The two small brass coins the widow gifted to the treasury were called lepta, a fractional unit of currency at the time, the smallest available denomination, equivalent to the United States penny. Each coin was worth half a quadrans, so the two lepta she donated was worth one quadrans (a quadrans was a coin worth a fraction of a denarius, which was approximately the daily wage of an agricultural worker). Therefore, what the widow gave to the Temple, which was everything she had, was worth less than 1% of an agricultural worker’s wage for one day.
Are We the Scribes or the Widow?
It’s the rush of Passover, a major holiday in Judaism which commemorates the liberation of the Hebrews by God under the hand of Moses from slavery in Egypt. The Temple is crowded with pilgrims who have traveled from all over Palestine to celebrate this feast. The hustle and bustle of people become a blur of activity, and in the middle of this blur Jesus sits with his disciples, and he notices something. He notices someone. And when Jesus stops to notice, so should we.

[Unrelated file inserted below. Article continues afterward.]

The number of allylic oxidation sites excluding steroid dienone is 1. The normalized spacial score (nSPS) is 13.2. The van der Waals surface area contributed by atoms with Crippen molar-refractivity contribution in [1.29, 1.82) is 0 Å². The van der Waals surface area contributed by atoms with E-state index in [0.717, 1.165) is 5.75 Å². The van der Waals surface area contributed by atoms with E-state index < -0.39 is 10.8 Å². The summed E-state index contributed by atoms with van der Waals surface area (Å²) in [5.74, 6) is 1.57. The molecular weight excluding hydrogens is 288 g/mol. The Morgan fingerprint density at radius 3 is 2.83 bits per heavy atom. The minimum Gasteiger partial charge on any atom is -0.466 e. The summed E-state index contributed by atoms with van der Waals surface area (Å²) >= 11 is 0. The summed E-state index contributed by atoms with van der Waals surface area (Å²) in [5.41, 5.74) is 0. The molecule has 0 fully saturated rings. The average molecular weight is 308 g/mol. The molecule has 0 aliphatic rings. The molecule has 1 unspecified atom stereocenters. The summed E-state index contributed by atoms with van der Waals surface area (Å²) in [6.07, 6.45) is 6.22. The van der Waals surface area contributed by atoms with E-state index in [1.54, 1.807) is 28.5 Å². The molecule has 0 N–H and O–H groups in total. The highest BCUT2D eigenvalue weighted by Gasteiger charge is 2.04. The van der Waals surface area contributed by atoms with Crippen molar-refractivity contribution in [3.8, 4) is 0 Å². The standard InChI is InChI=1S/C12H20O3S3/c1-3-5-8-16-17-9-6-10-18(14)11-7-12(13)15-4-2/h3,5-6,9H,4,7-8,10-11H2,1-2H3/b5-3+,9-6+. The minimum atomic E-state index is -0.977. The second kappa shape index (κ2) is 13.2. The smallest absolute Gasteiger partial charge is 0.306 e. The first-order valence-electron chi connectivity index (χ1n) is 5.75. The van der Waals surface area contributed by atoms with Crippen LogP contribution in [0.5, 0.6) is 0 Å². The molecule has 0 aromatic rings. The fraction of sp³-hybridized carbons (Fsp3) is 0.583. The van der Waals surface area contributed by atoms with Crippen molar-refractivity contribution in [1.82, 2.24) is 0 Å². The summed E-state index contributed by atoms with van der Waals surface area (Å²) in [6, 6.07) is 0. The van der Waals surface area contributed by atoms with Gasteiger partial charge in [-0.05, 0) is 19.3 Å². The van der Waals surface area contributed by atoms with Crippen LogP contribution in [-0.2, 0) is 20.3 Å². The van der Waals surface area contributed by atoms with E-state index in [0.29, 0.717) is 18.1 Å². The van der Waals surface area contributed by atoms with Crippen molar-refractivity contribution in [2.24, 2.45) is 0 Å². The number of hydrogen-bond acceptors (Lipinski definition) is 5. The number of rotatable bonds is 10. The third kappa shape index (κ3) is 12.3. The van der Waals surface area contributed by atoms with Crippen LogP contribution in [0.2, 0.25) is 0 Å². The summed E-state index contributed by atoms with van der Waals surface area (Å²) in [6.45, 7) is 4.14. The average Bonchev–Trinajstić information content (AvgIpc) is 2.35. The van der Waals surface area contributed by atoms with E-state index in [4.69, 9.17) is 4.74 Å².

She gave more?
Giving is at an all-time high for the year. People are approaching the treasury, donating to the Temple according to what the law required. The wealthy, perhaps donating even more – contributions that surely would make a difference. And then there is the poor widow. The widow gave much less in quantity compared to the others. She gives two of the least valuable coins in their currency of the day. Today it would be like someone entering a church and dropping two pennies into the plate or box. Why bother?